Paul Anka was only 16 when he composed and recorded "Diana" back in Ottawa in 1957, joining a growing group of teenage crooners of the era that included Bobby Darin, Jack Jones, Frankie Avalon and Neil Sedaka. The song has sold nearly 20 million copies and by one list -- Time magazine's -- is the second-biggest grossing record in history.

Now 49, he's become a rich man through his royalties from some 700 songs, appearances at Las Vegas and Atlantic City gambling palaces, real estate and bank holdings; a man with a private plane and extensive collections of art and wine.

So he really doesn't need his newest endeavor, acting, to keep bread on the table. But he's giving it a try, at his new agent's urging, and he's finding it fun.

This week, he turns up as Nick Angel in "Perry Mason: The Case of the Maligned Mobster" (Monday at 9 on NBC). Angel is not the title mobster -- Johnny Sorrento is, played by Michael Nader, a man charged with murdering his wife (Gwynyth Walsh).

Mason Adams plays Frank Halloran, Sorrento's personal lawyer, who has talked criminal lawyer Mason (Raymond Burr) into defending the mobster by swearing that Sorrento has been clean for a decade. But though Mason gets him off, he learns that there are other skeletons in his client's closet. And as if to prove that those who lie down with dogs get up with fleas, Mason also gets shot in this episode -- nevertheless appearing the very next day in the courtroom with his arm in a sling.

But it's that bit player, the middle-aged short guy who's thinning a bit on top, the one who takes a punch to the gut by an angry Sorrento, who's the new kid on the block.

"I really wanted the role badly," Anka said. "I apparently beat out a lot of people. It's a good, meaty role. He's a good guy/bad guy, and he has visions of being as important as Michael Nader's role."

And he doesn't get killed off, which leaves what Anka calls "a good possibility" that Nick Angel may resurface some day.

Anka sounds enthusiastic about acting, a career shelved during his earlier recording years.

"I went through all those young years and there wasn't really a place," he said. "I was kind of focused on my singing and writing."

But now he has a new agent who suggested that he might be ready to try a change of pace. The challenge: to fit acting around his other commitments.

"I've never been one to dabble in anything and all of a sudden I said, 'Yeah, maybe now it interests me.' So I'm studying with an acting teacher," he said. "But I've got to allocate my time now -- my time is pretty well dissected."

The Perry Mason show is by no means Anka's first acting venture. From September 1960 to January 1961, he guested on the pilot of "Dan Raven," an NBC police drama. Afterward, he showed up on a number of musical showcases including "Hollywood Spotlight" and "Hullabaloo" and programs hosted by Ed Sullivan, Danny Thomas, Perry Como, Dean Martin and Johnny Carson. When Carson took over "The Tonight Show" in 1962, Anka provided his theme song -- a composition that has been played more than 1.4 million times.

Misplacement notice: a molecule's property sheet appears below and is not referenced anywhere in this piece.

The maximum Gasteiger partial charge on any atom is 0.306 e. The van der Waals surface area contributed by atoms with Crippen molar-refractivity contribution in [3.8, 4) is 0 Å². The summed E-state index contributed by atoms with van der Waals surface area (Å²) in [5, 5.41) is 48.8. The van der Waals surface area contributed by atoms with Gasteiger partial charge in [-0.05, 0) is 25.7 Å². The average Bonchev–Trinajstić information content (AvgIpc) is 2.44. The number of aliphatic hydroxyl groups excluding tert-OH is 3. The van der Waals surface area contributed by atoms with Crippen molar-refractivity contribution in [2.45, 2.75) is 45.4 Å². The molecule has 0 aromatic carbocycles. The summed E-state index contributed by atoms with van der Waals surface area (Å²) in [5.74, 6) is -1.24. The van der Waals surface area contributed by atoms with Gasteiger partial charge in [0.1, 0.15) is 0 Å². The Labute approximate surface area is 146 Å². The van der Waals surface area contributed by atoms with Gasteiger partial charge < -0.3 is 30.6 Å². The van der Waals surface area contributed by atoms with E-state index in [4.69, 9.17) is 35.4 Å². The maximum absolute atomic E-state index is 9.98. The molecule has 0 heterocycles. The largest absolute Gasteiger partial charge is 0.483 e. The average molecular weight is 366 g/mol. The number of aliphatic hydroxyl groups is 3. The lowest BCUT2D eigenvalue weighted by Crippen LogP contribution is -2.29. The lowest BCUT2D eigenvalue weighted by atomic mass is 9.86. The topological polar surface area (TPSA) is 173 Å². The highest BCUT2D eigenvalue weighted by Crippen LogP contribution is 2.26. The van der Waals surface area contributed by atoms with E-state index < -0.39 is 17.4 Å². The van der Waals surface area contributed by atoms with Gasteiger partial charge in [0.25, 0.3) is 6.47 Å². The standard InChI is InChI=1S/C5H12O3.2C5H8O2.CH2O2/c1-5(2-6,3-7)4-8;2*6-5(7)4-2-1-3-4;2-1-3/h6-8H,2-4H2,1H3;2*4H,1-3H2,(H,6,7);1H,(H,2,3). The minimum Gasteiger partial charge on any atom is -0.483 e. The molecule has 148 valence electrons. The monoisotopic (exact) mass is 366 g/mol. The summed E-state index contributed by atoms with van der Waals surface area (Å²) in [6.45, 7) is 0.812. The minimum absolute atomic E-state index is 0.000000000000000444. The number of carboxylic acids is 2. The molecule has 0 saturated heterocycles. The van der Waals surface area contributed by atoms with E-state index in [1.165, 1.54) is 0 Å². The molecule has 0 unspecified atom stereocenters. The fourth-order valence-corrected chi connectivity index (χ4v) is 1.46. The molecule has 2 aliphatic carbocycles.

His score for the film "The Longest Day," in which he also appeared, earned him an Oscar nomination, and his theme song for Louis Malle's "Atlantic City" took first place at the Venice Film Festival. He owns 15 gold records for million-dollar sellers; four of his 22 BMI Songwriting Awards honor songs that have been performed more than a million times.

Anka's strong suit was always love songs, written for himself and for other crooners.

Before he was 18, Anka had written and recorded 20 top hits, including "You Are My Destiny," "Puppy Love," "Lonely Boy," and "Put Your Head on My Shoulder." But he also wrote "My Way" for Frank Sinatra, "She's a Lady" for Tom Jones, and "Times of Your Life," which Kodak uses as its theme song.

In 1974, Anka wrote "Having My Baby" for his wife, Anne de Zogheb. The parents of five daughters, 13 to 24, the Ankas mark their 28th wedding anniversary Saturday.

Despite his heavy schedule of personal appearances, "we're a very close family," he said. "We put a lot of focus on time together. We took all our summer vacations and all our winter vacations together. We went to Sun Valley, Idaho, and they all became very good skiers, and we were able to be in an environment that was indigenous to being a family."

The two eldest daughters -- Alexandra and Amanda -- have graduated from the University of Southern California; Alicia is a student at the University of Michigan and Anthea at Colorado. With only Amelia at home, the Ankas recently sold their 15-acre home in Carmel and moved to Pebble Beach, Calif., taking along their extensive art collection that includes pieces by Andy Warhol, Robert Rauschenberg and Frank Stella. Their inventory of wines includes a 1800 Rothschild bought for $15,000 in London.

Anka still travels half the year, appearing at Trump Castle in Atlantic City, the Riviera in Las Vegas and other nightspots and summer venues. The rest of the time, he's composing and recording and overseeing his business interests. He's also co-producing "Betcha," a game-show pilot for Viacom.

Anka has a new album due out this spring, and a record he's made with David Hasselhoff called "Freedom for the World" is already available in Germany. He's finishing a project with Michael Jackson and Sapphire, and he's preparing a new album for Frank Sinatra "if I ever get him in the studio."

He's also co-producing a release for Yukiko Haneda, a Japanese singer, for CBS/Sony, and doing a Christmas album with the Chieftains, an Irish group from Dublin, as well as a Christmas package of his own for RCA.

Next up: a role in a new Bruce Willis-Richard Gere film.